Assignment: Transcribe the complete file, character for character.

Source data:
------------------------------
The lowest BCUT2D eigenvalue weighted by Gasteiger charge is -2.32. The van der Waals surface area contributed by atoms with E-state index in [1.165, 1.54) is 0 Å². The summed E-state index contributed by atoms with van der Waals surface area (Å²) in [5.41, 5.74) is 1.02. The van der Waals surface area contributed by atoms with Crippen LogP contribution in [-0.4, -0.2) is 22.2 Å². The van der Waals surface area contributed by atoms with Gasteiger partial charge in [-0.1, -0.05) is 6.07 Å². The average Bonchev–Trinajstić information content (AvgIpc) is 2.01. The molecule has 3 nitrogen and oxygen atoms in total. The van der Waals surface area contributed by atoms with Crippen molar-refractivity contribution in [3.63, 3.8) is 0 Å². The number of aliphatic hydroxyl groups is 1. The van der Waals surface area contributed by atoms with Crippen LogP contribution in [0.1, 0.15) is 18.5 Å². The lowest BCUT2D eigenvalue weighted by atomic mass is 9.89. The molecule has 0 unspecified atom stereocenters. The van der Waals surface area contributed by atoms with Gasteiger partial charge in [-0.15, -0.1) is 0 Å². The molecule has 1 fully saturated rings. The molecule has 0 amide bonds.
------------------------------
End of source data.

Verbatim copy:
The lowest BCUT2D eigenvalue weighted by Gasteiger charge is -2.32. The van der Waals surface area contributed by atoms with E-state index in [1.165, 1.54) is 0 Å². The summed E-state index contributed by atoms with van der Waals surface area (Å²) in [5.41, 5.74) is 1.02. The van der Waals surface area contributed by atoms with Crippen LogP contribution in [-0.4, -0.2) is 22.2 Å². The van der Waals surface area contributed by atoms with Gasteiger partial charge in [-0.1, -0.05) is 6.07 Å². The average Bonchev–Trinajstić information content (AvgIpc) is 2.01. The molecule has 3 nitrogen and oxygen atoms in total. The van der Waals surface area contributed by atoms with Crippen molar-refractivity contribution in [3.63, 3.8) is 0 Å². The number of aliphatic hydroxyl groups is 1. The van der Waals surface area contributed by atoms with Crippen LogP contribution in [0.1, 0.15) is 18.5 Å². The lowest BCUT2D eigenvalue weighted by atomic mass is 9.89. The molecule has 0 unspecified atom stereocenters. The van der Waals surface area contributed by atoms with Gasteiger partial charge in [-0.15, -0.1) is 0 Å². The molecule has 1 fully saturated rings. The molecule has 0 amide bonds.